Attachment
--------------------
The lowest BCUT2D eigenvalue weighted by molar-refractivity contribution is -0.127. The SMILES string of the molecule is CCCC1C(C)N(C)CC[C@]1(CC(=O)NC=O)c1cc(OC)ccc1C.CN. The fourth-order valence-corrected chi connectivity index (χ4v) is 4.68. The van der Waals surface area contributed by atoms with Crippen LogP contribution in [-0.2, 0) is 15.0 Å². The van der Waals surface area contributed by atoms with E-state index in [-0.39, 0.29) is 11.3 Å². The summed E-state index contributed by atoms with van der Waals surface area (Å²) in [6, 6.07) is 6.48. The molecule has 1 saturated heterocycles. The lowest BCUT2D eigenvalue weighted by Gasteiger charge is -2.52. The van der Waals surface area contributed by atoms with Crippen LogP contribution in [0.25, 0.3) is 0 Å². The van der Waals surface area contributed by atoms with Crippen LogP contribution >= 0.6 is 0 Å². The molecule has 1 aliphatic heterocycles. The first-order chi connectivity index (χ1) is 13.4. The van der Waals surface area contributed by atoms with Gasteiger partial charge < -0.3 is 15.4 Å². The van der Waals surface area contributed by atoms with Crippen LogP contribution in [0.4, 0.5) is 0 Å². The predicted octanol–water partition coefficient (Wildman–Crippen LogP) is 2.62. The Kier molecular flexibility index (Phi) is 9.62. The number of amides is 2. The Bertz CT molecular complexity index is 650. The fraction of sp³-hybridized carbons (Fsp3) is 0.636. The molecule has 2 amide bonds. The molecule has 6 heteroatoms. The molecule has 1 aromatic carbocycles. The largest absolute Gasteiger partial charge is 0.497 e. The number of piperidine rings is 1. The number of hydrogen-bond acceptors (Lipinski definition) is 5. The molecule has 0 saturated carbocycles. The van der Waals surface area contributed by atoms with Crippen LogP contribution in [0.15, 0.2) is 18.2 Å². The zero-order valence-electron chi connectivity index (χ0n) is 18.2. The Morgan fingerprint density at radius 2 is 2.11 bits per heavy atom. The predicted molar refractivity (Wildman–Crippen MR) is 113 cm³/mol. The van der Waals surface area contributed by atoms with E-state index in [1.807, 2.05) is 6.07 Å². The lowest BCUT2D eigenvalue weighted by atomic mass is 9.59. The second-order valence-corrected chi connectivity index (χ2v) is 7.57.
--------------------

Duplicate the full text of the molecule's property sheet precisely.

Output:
The lowest BCUT2D eigenvalue weighted by molar-refractivity contribution is -0.127. The SMILES string of the molecule is CCCC1C(C)N(C)CC[C@]1(CC(=O)NC=O)c1cc(OC)ccc1C.CN. The fourth-order valence-corrected chi connectivity index (χ4v) is 4.68. The van der Waals surface area contributed by atoms with Crippen LogP contribution in [-0.2, 0) is 15.0 Å². The van der Waals surface area contributed by atoms with E-state index in [-0.39, 0.29) is 11.3 Å². The summed E-state index contributed by atoms with van der Waals surface area (Å²) in [6, 6.07) is 6.48. The molecule has 1 saturated heterocycles. The lowest BCUT2D eigenvalue weighted by Gasteiger charge is -2.52. The van der Waals surface area contributed by atoms with Crippen LogP contribution in [0.25, 0.3) is 0 Å². The van der Waals surface area contributed by atoms with Crippen LogP contribution >= 0.6 is 0 Å². The molecule has 1 aliphatic heterocycles. The first-order chi connectivity index (χ1) is 13.4. The van der Waals surface area contributed by atoms with Gasteiger partial charge < -0.3 is 15.4 Å². The van der Waals surface area contributed by atoms with Crippen LogP contribution in [0.4, 0.5) is 0 Å². The predicted octanol–water partition coefficient (Wildman–Crippen LogP) is 2.62. The Kier molecular flexibility index (Phi) is 9.62. The number of amides is 2. The Bertz CT molecular complexity index is 650. The fraction of sp³-hybridized carbons (Fsp3) is 0.636. The molecule has 2 amide bonds. The molecule has 6 heteroatoms. The molecule has 1 aromatic carbocycles. The largest absolute Gasteiger partial charge is 0.497 e. The number of piperidine rings is 1. The number of hydrogen-bond acceptors (Lipinski definition) is 5. The molecule has 0 saturated carbocycles. The van der Waals surface area contributed by atoms with Crippen LogP contribution in [0.15, 0.2) is 18.2 Å². The zero-order valence-electron chi connectivity index (χ0n) is 18.2. The Morgan fingerprint density at radius 2 is 2.11 bits per heavy atom. The predicted molar refractivity (Wildman–Crippen MR) is 113 cm³/mol. The van der Waals surface area contributed by atoms with E-state index in [1.807, 2.05) is 6.07 Å². The lowest BCUT2D eigenvalue weighted by atomic mass is 9.59. The second-order valence-corrected chi connectivity index (χ2v) is 7.57.